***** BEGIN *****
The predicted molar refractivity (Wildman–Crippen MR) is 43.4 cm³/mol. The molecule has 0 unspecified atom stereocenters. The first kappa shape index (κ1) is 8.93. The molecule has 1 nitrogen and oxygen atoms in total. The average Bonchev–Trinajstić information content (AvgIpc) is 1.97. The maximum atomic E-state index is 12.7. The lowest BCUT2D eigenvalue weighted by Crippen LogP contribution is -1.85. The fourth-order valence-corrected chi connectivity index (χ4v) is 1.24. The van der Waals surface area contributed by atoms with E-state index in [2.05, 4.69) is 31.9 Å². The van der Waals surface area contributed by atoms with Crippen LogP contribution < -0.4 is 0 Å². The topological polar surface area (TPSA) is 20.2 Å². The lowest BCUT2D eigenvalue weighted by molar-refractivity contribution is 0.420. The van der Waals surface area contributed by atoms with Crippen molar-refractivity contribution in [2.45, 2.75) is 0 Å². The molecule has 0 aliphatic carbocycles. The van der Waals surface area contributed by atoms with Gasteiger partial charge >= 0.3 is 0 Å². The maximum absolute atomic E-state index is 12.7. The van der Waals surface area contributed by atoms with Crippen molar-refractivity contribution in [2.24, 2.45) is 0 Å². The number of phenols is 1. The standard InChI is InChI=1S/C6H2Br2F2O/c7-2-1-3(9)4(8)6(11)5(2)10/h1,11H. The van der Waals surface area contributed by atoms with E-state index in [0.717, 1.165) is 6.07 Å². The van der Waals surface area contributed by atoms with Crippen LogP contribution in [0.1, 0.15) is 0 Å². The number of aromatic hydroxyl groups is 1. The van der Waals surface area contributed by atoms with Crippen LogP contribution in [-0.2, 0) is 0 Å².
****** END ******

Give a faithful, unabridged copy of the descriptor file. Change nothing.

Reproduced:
The predicted molar refractivity (Wildman–Crippen MR) is 43.4 cm³/mol. The molecule has 0 unspecified atom stereocenters. The first kappa shape index (κ1) is 8.93. The molecule has 1 nitrogen and oxygen atoms in total. The average Bonchev–Trinajstić information content (AvgIpc) is 1.97. The maximum atomic E-state index is 12.7. The lowest BCUT2D eigenvalue weighted by Crippen LogP contribution is -1.85. The fourth-order valence-corrected chi connectivity index (χ4v) is 1.24. The van der Waals surface area contributed by atoms with E-state index in [2.05, 4.69) is 31.9 Å². The van der Waals surface area contributed by atoms with Crippen LogP contribution < -0.4 is 0 Å². The topological polar surface area (TPSA) is 20.2 Å². The lowest BCUT2D eigenvalue weighted by molar-refractivity contribution is 0.420. The van der Waals surface area contributed by atoms with Crippen molar-refractivity contribution in [2.45, 2.75) is 0 Å². The molecule has 0 aliphatic carbocycles. The van der Waals surface area contributed by atoms with Gasteiger partial charge >= 0.3 is 0 Å². The maximum absolute atomic E-state index is 12.7. The van der Waals surface area contributed by atoms with Crippen molar-refractivity contribution in [2.24, 2.45) is 0 Å². The number of phenols is 1. The standard InChI is InChI=1S/C6H2Br2F2O/c7-2-1-3(9)4(8)6(11)5(2)10/h1,11H. The van der Waals surface area contributed by atoms with E-state index in [0.717, 1.165) is 6.07 Å². The van der Waals surface area contributed by atoms with Crippen LogP contribution in [0.1, 0.15) is 0 Å². The number of aromatic hydroxyl groups is 1. The van der Waals surface area contributed by atoms with Crippen LogP contribution in [-0.2, 0) is 0 Å².